In the end, Corvin was allowed to testify only to what he knew to be true of amnesia and traumatic brain injury as it pertained to confabulation.

Jeff Steen’s son, Jordan Steen, now 21, also testified Wednesday. He said he didn’t remember many details, answering many of the questions asked by his father’s attorney with, “I don’t remember.”
Jordan Steen, who was 16 at the time of the murder, said he did recall going to his great-grandfather’s house to install a ceiling fan, but he couldn’t recall the specific date. He said he went to the farm to help put up a ceiling fan, but he and his father realized the blades were too long and would likely hit the bathroom door.

Jordan and his father went back to their Albemarle home where Jeff Steen cut the ceiling fan blades with a band saw to shorten them. They returned to the River Road farm but had to leave again when Jeff Steen discovered he had the wrong screws.

Jordan Steen did not return to the farm with his father a third time. He stayed home to do homework and cook supper, he told the court. He saw his father briefly when he returned home later in the evening, but he said Jeff Steen rushed out the door to go to work.

Jordan said after his father told him his great-grandfather was murdered, he went to his room and did his homework, like he’d always done.

He said his father was upset and, “looked like he’d been crying for a couple of hours.”

Jordan Steen said he had a good relationship with his father and grandfather.

Jordan Steen will continue to testify today. Jeff Steen’s sister Bridget is also expected to take the stand. The trial resumes at noon today.

Contact reporter Shavonne Walker at 704-797-4253.




Ask Us: When will Rowan Public Library’s West Branch open?


Prosecution case nears end in ex-cop’s trial in Floyd death


Officer accused of force in stop of Black Army officer fired


Blotter: Man charged with hitting man with car, fleeing while intoxicated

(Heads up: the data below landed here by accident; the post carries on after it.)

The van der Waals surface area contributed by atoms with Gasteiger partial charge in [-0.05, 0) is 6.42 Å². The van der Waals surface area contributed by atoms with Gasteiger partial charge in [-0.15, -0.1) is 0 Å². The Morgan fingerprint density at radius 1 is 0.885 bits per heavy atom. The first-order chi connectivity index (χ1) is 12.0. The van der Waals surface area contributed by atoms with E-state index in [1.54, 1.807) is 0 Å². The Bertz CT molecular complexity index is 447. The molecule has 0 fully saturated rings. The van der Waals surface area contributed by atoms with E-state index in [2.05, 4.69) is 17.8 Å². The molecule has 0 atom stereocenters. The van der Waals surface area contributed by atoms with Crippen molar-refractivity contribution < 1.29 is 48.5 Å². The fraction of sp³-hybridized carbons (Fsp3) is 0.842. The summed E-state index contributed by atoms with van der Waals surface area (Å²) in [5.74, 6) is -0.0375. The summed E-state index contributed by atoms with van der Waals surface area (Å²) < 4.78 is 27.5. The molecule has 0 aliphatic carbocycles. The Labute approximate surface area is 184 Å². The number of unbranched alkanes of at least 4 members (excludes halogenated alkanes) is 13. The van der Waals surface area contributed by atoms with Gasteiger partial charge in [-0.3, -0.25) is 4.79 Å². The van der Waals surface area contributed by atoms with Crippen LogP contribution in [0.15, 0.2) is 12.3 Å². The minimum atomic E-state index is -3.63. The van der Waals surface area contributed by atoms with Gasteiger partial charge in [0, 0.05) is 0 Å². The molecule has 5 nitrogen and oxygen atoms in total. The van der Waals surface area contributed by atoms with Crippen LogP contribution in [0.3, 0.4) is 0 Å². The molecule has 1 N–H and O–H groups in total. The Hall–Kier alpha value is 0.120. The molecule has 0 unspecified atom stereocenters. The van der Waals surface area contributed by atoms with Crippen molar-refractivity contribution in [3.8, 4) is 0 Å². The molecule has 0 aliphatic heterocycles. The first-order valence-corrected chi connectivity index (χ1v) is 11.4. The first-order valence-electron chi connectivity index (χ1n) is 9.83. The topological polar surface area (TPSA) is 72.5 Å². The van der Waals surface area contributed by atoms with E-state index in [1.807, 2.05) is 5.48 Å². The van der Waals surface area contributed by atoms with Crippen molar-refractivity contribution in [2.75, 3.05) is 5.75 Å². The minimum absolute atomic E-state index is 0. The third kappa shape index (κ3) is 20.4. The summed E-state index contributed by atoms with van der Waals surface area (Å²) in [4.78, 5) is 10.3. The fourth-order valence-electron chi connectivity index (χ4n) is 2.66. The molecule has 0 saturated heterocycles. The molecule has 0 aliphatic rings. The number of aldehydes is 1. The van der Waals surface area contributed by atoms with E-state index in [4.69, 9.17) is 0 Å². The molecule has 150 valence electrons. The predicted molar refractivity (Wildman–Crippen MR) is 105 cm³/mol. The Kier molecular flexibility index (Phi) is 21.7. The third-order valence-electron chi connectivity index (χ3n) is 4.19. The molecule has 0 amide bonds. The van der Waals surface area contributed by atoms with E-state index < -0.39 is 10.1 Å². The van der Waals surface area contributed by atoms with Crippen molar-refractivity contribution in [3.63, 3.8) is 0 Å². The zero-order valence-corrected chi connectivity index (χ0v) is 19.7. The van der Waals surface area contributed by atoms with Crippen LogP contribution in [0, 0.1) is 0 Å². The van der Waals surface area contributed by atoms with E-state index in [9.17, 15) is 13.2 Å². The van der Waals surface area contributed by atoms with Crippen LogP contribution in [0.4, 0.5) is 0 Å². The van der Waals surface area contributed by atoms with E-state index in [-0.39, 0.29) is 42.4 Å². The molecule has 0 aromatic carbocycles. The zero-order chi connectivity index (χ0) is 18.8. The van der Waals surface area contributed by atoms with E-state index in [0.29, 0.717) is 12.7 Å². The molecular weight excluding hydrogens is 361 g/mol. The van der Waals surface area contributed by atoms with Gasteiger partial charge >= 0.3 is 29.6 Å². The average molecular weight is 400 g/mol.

‘Meet the need’: Rowan County Health Department looks to add to vaccination options


Seaford is first woman in county hired for town manager position since the ’90s


Colonial Spring Frolic makes a comeback to kick off museum’s year


Concord City Council wants to name bridge for fallen officer, Rowan native


RSS administration will recommend selling Faith Elementary property to charter school


Inspired by advice from father-in-law, Angela Mills launches her own business in memory of him


Rowan County Democrats re-elect leaders, pass resolutions


Baseball: Memories come alive in Ferebee book


During Child Abuse Prevention Month, professionals reflect on detecting abuse in a virtual world


Biz Roundup: Small Business Center announces spring slate of workshop for business owners


Kiwanis Pancake Festival starts Friday


Rowan fire marshal seeks to clear up confusion, worry caused by solicitation letter


Fun every day: Fifth anniversary for Yadkin Path Montessori School


Charles: Royal family ‘deeply grateful’ for support for Philip


North Carolina sites to resume J&J vaccines after CDC review


Cooper OKs bill offering K-12 students summer school option

High School

High school football: Playoff time means get ready for ‘big-boy football’

High School

High school football: Hornets overpower South to secure playoff spot


Jeffrey MacDonald won’t be released despite deteriorating health


Amazon warehouse workers reject union in Alabama